There is need for critical thinking to know (know) and leverage (le) what we know to be truth in order to have an edge (Knowledge) over disinformation and misinformation in the market place of ideas as we race towards information superiority. This reflection should help us to identify, isolate and counter falsehood that threatened our collective livelihood through the propagation of infodemic while we engage in the physical lockdown of the pandemic. This ought to be our collective responsibility and should be spearheaded by the educated media and information literacy citizens. As J.F Kennedy, rightly observed:

“If the pursuit of leaning is not defended by the educated citizens, it will not be defended at all…but the educated citizens know how much more there is to know. He knows that knowledge is power – more so today than ever before. He knows that only an educated and informed people will be a free people; that the ignorance of one voter (citizen) in a democracy impairs the security of all; And, therefore the educated citizens has a special obligation to encourage the pursuit of learning, to promote exploration of the unknown, to preserve the freedom of inquiry…”

Media and Information Literacy will definitely produce “educated Citizens” as J.F. Kennedy rightly observed. The journalistic instinct in us to look for truth, buy it and not to sell it is never in demand as in the present age of the monstrous duo of pandemic and infodemic. As educated citizens who are media and information literate, there is a clarion call for us to serve as credible messengers and as active participants in pursuit of truth for public interest. As Kennedy further observed:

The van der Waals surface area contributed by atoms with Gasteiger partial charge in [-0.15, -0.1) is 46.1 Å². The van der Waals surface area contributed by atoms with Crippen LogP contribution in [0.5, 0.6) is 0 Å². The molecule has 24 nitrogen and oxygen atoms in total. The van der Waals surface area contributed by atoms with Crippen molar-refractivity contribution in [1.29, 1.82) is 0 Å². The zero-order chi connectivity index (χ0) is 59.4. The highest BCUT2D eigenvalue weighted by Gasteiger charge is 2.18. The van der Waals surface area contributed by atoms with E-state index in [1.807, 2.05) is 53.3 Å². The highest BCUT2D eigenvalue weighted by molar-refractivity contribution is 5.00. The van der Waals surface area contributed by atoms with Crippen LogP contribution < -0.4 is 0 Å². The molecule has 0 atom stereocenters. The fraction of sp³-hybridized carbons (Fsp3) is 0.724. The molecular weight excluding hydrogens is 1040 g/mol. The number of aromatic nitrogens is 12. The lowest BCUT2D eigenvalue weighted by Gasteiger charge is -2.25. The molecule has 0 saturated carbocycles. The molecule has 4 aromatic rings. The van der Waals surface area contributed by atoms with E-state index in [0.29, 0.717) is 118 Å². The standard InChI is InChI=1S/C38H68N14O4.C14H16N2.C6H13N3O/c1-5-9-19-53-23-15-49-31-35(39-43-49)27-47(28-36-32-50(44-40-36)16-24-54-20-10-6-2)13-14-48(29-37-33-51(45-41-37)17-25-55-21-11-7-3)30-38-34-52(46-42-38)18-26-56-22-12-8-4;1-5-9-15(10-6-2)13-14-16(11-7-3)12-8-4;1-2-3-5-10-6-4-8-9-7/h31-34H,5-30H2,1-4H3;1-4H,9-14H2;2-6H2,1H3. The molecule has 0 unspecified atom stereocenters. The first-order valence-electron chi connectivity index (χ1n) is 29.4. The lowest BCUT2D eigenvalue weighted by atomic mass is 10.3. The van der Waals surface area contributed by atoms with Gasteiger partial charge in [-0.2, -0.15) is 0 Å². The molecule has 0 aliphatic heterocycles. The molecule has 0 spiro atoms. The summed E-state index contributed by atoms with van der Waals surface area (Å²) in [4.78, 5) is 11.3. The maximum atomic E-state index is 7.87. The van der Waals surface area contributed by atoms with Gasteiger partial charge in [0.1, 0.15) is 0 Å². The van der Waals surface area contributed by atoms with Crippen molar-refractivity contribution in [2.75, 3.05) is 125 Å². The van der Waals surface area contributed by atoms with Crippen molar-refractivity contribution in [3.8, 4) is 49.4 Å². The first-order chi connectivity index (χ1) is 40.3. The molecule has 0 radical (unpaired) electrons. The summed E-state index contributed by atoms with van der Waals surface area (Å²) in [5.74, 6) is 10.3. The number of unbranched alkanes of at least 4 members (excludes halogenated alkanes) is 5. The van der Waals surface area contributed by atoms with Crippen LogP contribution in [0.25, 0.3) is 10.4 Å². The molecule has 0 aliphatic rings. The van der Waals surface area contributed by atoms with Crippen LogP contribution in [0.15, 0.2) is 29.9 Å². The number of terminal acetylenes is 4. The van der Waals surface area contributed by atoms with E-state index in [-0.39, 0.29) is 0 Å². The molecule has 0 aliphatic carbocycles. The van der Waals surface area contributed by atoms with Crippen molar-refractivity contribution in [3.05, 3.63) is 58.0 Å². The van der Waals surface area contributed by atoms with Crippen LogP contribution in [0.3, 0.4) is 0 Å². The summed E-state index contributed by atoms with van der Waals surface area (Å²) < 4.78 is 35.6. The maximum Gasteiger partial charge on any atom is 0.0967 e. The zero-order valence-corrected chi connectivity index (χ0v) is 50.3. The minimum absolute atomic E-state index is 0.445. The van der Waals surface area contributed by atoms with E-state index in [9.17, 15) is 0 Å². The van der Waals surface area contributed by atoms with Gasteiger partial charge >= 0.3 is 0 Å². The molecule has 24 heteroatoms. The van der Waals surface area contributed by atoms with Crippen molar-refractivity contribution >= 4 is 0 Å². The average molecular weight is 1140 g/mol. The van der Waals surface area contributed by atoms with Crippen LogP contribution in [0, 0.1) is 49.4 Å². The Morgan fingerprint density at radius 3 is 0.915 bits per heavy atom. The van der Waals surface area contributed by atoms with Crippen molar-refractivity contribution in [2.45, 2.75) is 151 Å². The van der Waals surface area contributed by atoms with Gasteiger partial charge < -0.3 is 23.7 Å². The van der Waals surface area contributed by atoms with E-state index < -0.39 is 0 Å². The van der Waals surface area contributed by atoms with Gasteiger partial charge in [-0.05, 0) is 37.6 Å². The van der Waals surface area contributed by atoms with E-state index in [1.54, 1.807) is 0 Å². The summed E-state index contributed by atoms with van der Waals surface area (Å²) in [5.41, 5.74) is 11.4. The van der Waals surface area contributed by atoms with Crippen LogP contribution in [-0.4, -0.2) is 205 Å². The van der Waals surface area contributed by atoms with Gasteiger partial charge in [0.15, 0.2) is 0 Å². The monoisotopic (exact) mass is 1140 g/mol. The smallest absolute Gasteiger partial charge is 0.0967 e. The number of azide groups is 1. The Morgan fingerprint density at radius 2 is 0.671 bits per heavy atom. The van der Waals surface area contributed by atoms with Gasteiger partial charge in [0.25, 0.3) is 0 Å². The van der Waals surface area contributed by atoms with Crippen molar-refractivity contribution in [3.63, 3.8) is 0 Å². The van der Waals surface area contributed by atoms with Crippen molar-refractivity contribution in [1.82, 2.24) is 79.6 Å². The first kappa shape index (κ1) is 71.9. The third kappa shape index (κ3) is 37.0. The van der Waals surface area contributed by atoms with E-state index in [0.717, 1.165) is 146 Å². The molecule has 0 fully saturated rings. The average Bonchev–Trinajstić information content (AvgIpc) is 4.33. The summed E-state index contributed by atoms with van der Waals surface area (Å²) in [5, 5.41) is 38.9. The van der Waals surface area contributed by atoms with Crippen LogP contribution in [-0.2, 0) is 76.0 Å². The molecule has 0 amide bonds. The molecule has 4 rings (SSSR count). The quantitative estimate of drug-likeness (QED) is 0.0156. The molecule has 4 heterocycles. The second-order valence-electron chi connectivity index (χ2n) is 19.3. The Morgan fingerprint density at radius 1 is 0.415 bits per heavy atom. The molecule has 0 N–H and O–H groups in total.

“… the educated citizen has a special obligation to encourage the pursuit of learning, to promote exploration of the unknown, to preserve the freedom of inquiry, to support the advancement of research, and to assist at every level of government the improvement of education for all…”

Therefore, in flattening the curve of infodemic, the Covid-19 pandemic and the global mistrust that is presently affecting our mind and body (as Jefferson observed) and threatening our collective peace and sustainable development agenda, we must as a necessity heed the word of Kennedy that today’s media and information literate citizen does not necessarily has to be an information professional however, “…the educated citizen has an obligation to serve the public…and must be an (active) participant and not a (passive) spectator”.

I thank you all for listening!

Dr Olunifesi Suraj is a Senior Lecturer at the Department of Mass Communication, University of Lagos, Nigeria

This article is the full text of his contribution to an online webinar for the Eastern African Region of UNESCO held on April 14, 2020. The title of the webinar is: “Deconstructing Misinformation, Hate speech, and Racism for the Promotion of Cultural Diversity, Peace Building and Sustainable Development during COVID-19 Pandemic”